It has been discovered that some medical conditions are caused by inflammation, and these ‘chronic inflammatory diseases’ can often be greatly improved by following an anti-inflammatory diet. Inflammation is the body’s reaction to substances that are irritating or harmful and the symptoms are often uncomfortable. However, they are proof that the body is acting in its defence. For further information on why inflammation occurs and its related symptoms and causes, please refer to the embedded PDF.
Qualified nutritional therapist Bernard McGowan has a strong professional interest in the science of food, including the root causes of inflammation and how a diet designed to avoid inflammatory foods can help the healing process. By avoiding certain foods whilst increasing the intake of others, it is possible to reduce the symptoms of inflammatory diseases. In general, an anti-inflammatory diet focuses on replacing refined and high-sugar foods with nutrient-rich fruits and vegetables and wholegrain foods.
These diets tend to include more antioxidants, as these reactive molecules found in food can help to reduce the number of free radicals in the body, which damage cells and increase the likelihood of a number of diseases. Traditional diets, such as the Mediterranean diet, are naturally anti-inflammatory thanks to the high amounts of fish, heart-friendly fats and whole grains. For a brief guide on the Mediterranean diet, please refer to the embedded infographic.
There are many medical conditions and diseases that can be helped with an anti-inflammatory diet, including rheumatoid arthritis, Crohn’s disease, asthma, psoriasis, colitis, IBS, heart disease, diabetes, Hashimoto’s disease, lupus, metabolic syndrome and obesity. The risk of developing certain cancers, such as colorectal cancer, can also be reduced by adopting an anti-inflammatory diet.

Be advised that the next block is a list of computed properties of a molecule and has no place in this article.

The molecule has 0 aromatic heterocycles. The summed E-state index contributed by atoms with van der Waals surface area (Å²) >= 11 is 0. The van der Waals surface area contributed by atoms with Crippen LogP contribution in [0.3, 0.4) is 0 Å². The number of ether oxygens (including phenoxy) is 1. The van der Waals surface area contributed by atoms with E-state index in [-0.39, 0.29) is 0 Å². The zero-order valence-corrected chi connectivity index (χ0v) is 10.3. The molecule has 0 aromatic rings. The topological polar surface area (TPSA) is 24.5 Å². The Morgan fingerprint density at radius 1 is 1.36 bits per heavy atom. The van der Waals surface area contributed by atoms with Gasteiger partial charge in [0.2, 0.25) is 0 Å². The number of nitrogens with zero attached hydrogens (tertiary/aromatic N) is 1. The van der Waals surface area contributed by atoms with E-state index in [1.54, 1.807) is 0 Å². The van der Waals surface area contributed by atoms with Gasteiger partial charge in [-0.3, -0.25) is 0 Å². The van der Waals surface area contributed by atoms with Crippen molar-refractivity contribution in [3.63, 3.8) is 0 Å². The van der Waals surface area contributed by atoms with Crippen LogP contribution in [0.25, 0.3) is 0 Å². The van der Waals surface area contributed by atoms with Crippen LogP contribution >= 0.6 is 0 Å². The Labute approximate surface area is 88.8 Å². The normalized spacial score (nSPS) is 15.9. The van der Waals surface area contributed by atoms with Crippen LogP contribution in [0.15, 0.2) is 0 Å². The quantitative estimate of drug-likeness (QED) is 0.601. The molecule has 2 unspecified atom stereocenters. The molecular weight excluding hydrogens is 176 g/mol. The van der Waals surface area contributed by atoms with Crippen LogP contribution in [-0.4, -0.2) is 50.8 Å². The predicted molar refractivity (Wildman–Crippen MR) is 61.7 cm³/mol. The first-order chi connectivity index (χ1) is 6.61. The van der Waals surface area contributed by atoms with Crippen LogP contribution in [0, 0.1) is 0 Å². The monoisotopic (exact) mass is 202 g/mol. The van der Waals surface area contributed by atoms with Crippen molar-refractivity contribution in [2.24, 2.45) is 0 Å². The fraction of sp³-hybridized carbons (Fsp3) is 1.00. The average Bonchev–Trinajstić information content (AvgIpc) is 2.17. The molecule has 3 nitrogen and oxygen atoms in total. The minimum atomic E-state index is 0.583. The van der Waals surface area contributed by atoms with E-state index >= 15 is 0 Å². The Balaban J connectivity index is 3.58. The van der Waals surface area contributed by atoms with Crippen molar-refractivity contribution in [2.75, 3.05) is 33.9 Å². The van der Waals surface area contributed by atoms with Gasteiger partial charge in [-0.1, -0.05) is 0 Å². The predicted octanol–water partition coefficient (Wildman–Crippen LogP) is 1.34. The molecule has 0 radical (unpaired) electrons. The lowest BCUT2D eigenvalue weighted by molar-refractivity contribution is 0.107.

What to Eat and What Not to Eat
A diet that will reduce inflammation in the body should include a variety of vegetables, fruits, grains, spices and herbs, not to mention fish, nuts and green tea. Specifically, an anti-inflammatory diet should include plenty of dark leafy vegetables, such as spinach and kale, as well as broccoli, cauliflower and avocado; berries such as blackberries, blueberries and cherries; dark red grapes and the occasional glass of red wine; olives, olive oil and nuts, specifically almonds, walnuts, pine nuts and pistachios; and cold water fish, such as sardines and salmon.
Other foods to include in the fight against inflammation are beans, lentils, coconut and dark chocolate, as well as turmeric, cinnamon and a range of other herbs and spices.
An anti-inflammatory diet is rich with delicious ingredients, flavours and tastes, making it easier to cut out those foods that cause inflammation. Gluten is one of the main food types to avoid when trying to reduce inflammation, which means eliminating white bread and white pasta amongst other gluten-containing food stuffs.
Processed and fried foods, such as crisps, crackers and processed meat should be avoided, as should high-sugar products, including sugary drinks, biscuits, sweets and ice cream. Large amounts of carbohydrates should be avoided, as well as excessive amounts of alcohol, and some find it useful to avoid the nightshade family: potatoes, tomatoes, peppers and aubergine.
Although the list of foods to avoid may seem extensive, there are a number of things that will make the transition to an anti-inflammatory diet a happy and easy process. Instead of getting stuck in the fine detail of the anti-inflammatory diet, focus instead on eliminating fast food and sugary drinks, drink plenty of water, prepare and carry anti-inflammatory snacks, eat a variety of vegetables and fruit, and plan a weekly menu ahead of going to the supermarket. Regular exercise and a minimum of 8 hours sleep a night will also help to reduce the body’s inflammation, ultimately achieving better health and wellbeing.